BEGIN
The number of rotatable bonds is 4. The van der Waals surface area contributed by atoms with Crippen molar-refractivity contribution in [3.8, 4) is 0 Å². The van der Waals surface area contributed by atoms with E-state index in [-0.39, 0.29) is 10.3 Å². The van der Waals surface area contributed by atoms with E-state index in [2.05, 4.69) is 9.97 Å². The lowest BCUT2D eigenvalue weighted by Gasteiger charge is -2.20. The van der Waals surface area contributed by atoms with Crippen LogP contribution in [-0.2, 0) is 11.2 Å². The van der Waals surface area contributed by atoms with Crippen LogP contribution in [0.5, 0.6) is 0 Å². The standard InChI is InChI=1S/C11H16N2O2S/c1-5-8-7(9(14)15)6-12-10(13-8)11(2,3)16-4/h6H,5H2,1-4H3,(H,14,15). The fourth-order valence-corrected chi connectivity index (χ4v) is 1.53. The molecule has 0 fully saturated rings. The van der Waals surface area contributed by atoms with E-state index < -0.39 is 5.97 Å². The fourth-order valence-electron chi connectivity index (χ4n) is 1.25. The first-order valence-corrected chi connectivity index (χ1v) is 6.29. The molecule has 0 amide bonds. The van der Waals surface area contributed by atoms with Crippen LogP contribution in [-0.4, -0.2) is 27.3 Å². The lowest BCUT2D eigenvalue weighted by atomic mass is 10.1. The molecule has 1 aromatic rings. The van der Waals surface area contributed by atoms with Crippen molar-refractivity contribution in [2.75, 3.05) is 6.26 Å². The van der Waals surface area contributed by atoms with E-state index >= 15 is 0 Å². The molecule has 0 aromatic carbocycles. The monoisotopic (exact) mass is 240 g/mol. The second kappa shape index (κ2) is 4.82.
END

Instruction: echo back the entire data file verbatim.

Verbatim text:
The number of rotatable bonds is 4. The van der Waals surface area contributed by atoms with Crippen molar-refractivity contribution in [3.8, 4) is 0 Å². The van der Waals surface area contributed by atoms with E-state index in [-0.39, 0.29) is 10.3 Å². The van der Waals surface area contributed by atoms with E-state index in [2.05, 4.69) is 9.97 Å². The lowest BCUT2D eigenvalue weighted by Gasteiger charge is -2.20. The van der Waals surface area contributed by atoms with Crippen LogP contribution in [-0.2, 0) is 11.2 Å². The van der Waals surface area contributed by atoms with Crippen LogP contribution in [0.5, 0.6) is 0 Å². The standard InChI is InChI=1S/C11H16N2O2S/c1-5-8-7(9(14)15)6-12-10(13-8)11(2,3)16-4/h6H,5H2,1-4H3,(H,14,15). The fourth-order valence-corrected chi connectivity index (χ4v) is 1.53. The molecule has 0 fully saturated rings. The van der Waals surface area contributed by atoms with E-state index < -0.39 is 5.97 Å². The fourth-order valence-electron chi connectivity index (χ4n) is 1.25. The first-order valence-corrected chi connectivity index (χ1v) is 6.29. The molecule has 0 amide bonds. The van der Waals surface area contributed by atoms with Crippen LogP contribution in [-0.4, -0.2) is 27.3 Å². The lowest BCUT2D eigenvalue weighted by atomic mass is 10.1. The molecule has 1 aromatic rings. The van der Waals surface area contributed by atoms with Crippen molar-refractivity contribution in [2.75, 3.05) is 6.26 Å². The van der Waals surface area contributed by atoms with E-state index >= 15 is 0 Å². The molecule has 0 aromatic carbocycles. The monoisotopic (exact) mass is 240 g/mol. The second kappa shape index (κ2) is 4.82.